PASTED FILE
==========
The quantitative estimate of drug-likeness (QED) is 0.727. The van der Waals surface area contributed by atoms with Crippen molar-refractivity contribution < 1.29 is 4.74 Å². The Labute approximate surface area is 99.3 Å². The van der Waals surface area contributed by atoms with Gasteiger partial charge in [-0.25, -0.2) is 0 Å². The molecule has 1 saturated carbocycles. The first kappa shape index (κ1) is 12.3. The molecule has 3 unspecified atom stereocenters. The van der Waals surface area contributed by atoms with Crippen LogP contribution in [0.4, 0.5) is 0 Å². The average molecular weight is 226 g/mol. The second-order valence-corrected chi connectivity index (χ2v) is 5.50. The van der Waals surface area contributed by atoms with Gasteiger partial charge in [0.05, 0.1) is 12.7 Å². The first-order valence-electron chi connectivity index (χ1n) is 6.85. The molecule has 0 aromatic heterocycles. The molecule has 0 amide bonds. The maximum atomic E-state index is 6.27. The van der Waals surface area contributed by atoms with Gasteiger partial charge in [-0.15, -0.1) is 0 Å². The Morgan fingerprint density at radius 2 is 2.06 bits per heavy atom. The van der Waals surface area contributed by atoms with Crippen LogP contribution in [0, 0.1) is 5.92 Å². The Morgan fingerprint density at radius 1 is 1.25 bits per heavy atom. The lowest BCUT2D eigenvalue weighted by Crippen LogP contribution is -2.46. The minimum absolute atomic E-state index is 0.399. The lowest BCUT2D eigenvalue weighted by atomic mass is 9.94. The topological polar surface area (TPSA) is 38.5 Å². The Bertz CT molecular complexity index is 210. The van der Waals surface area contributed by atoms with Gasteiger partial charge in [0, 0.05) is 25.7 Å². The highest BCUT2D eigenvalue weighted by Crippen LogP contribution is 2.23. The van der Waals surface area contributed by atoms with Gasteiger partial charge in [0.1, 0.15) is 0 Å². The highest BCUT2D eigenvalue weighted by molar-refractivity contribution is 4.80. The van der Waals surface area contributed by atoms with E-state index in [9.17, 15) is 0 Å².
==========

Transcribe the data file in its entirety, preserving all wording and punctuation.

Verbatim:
The quantitative estimate of drug-likeness (QED) is 0.727. The van der Waals surface area contributed by atoms with Crippen molar-refractivity contribution < 1.29 is 4.74 Å². The Labute approximate surface area is 99.3 Å². The van der Waals surface area contributed by atoms with Gasteiger partial charge in [-0.25, -0.2) is 0 Å². The molecule has 1 saturated carbocycles. The first kappa shape index (κ1) is 12.3. The molecule has 3 unspecified atom stereocenters. The van der Waals surface area contributed by atoms with Crippen LogP contribution in [0.4, 0.5) is 0 Å². The average molecular weight is 226 g/mol. The second-order valence-corrected chi connectivity index (χ2v) is 5.50. The van der Waals surface area contributed by atoms with Gasteiger partial charge in [0.05, 0.1) is 12.7 Å². The first-order valence-electron chi connectivity index (χ1n) is 6.85. The molecule has 0 aromatic heterocycles. The molecule has 0 amide bonds. The maximum atomic E-state index is 6.27. The van der Waals surface area contributed by atoms with Gasteiger partial charge in [-0.15, -0.1) is 0 Å². The Morgan fingerprint density at radius 2 is 2.06 bits per heavy atom. The van der Waals surface area contributed by atoms with Crippen LogP contribution in [0, 0.1) is 5.92 Å². The Morgan fingerprint density at radius 1 is 1.25 bits per heavy atom. The lowest BCUT2D eigenvalue weighted by Crippen LogP contribution is -2.46. The minimum absolute atomic E-state index is 0.399. The lowest BCUT2D eigenvalue weighted by atomic mass is 9.94. The topological polar surface area (TPSA) is 38.5 Å². The Bertz CT molecular complexity index is 210. The van der Waals surface area contributed by atoms with Gasteiger partial charge in [0, 0.05) is 25.7 Å². The highest BCUT2D eigenvalue weighted by Crippen LogP contribution is 2.23. The van der Waals surface area contributed by atoms with Gasteiger partial charge in [0.1, 0.15) is 0 Å². The highest BCUT2D eigenvalue weighted by molar-refractivity contribution is 4.80. The van der Waals surface area contributed by atoms with E-state index in [9.17, 15) is 0 Å².